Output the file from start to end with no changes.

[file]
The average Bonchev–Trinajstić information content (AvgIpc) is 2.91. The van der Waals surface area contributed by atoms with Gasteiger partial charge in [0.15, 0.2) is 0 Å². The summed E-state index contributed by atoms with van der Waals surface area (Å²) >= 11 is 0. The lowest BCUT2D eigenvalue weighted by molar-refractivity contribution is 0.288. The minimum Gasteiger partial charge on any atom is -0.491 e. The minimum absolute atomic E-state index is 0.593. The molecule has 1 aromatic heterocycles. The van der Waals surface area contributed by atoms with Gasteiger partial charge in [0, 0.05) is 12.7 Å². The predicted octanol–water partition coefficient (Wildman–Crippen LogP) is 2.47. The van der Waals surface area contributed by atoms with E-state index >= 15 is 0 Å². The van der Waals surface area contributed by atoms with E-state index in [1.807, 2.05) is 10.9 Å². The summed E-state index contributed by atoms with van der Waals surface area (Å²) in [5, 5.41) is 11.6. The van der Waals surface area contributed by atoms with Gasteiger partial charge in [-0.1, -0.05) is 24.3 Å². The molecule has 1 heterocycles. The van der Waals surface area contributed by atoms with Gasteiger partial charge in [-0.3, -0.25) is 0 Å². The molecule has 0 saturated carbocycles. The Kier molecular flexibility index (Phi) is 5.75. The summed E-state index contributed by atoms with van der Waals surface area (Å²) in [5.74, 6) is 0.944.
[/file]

The average Bonchev–Trinajstić information content (AvgIpc) is 2.91. The van der Waals surface area contributed by atoms with Gasteiger partial charge in [0.15, 0.2) is 0 Å². The summed E-state index contributed by atoms with van der Waals surface area (Å²) >= 11 is 0. The lowest BCUT2D eigenvalue weighted by molar-refractivity contribution is 0.288. The minimum Gasteiger partial charge on any atom is -0.491 e. The minimum absolute atomic E-state index is 0.593. The molecule has 1 aromatic heterocycles. The van der Waals surface area contributed by atoms with Gasteiger partial charge in [0, 0.05) is 12.7 Å². The predicted octanol–water partition coefficient (Wildman–Crippen LogP) is 2.47. The van der Waals surface area contributed by atoms with E-state index >= 15 is 0 Å². The van der Waals surface area contributed by atoms with E-state index in [1.807, 2.05) is 10.9 Å². The summed E-state index contributed by atoms with van der Waals surface area (Å²) in [5, 5.41) is 11.6. The van der Waals surface area contributed by atoms with Gasteiger partial charge in [-0.1, -0.05) is 24.3 Å². The molecule has 1 heterocycles. The van der Waals surface area contributed by atoms with Gasteiger partial charge in [-0.3, -0.25) is 0 Å². The molecule has 0 saturated carbocycles. The Kier molecular flexibility index (Phi) is 5.75. The summed E-state index contributed by atoms with van der Waals surface area (Å²) in [5.74, 6) is 0.944.